Recently, I received the following email from a RealMoney subscriber:
Currently, I am in a transitional stage in my career, moving from a small business owner into a stock trader/investor.
As a teacher, you no doubt encounter many young, enthusiastic students ready to leave their mark on Wall Street. Undoubtedly, many succeed while others (probably many more) fail.
Would you pass along a prevailing trait -- maybe to the most prevalent -- which you believe separate the successful vs. the unsuccessful investors?
This individual is not alone. They are not the first and will not be the last to decide to become a professional investor. However, taking this step requires taking far more risk than the inherent risk in buying and selling stocks. One big mistake that is currently made is extrapolating a few good trades into a plan for a full-time income stream. But before I get into planning, at a bare minimum, there are a few personal traits which are core prerequisites to jumping into investing on a full-time basis. These traits are:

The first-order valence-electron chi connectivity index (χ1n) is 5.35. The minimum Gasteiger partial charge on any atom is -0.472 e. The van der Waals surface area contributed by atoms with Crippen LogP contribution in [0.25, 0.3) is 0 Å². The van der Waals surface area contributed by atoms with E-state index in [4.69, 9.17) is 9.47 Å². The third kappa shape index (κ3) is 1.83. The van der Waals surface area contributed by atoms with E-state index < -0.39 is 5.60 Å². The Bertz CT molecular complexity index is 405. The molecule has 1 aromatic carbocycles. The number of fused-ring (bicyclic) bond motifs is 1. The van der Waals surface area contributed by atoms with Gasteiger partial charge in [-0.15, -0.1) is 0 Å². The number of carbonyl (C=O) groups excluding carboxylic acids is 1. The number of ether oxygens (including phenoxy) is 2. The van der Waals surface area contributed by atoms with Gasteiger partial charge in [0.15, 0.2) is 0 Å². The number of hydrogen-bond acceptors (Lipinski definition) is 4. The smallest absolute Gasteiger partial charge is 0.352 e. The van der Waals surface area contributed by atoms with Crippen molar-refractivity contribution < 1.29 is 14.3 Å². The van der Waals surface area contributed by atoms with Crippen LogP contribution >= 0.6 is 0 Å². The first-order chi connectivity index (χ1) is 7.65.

The ability to take and manage risk.
The ability to control your emotions.
Solid quantitative skills.
Now, before you take the professional plunge, there are a few fundamental steps in the process that you will have to walk through in order to be ready to start an investment business.
Step 1. Get Organized, Write a Business Plan:
Before you go into
business you need a business plan -- and being a full-time investor
a business. At the very least, your business plan should include: "pro-forma" (forward-looking) financial statements, such as income statement, balance sheet and statement of cash flow that project at least three years; marketing strategy (if applicable); and technology, occupancy, licensing, registration, legal and administrative requirements.
Going through the process of developing a business plan will make you think carefully about whether becoming a full-time money manager is right for you.
I found this process to be profoundly helpful. Putting together a business plan enabled me to put in writing what I thought I wanted to do. Then I worked together with other individuals, such as consultants, friends and family to refine the plan. During this iterative process I was able to transform my original concept into a workable business model.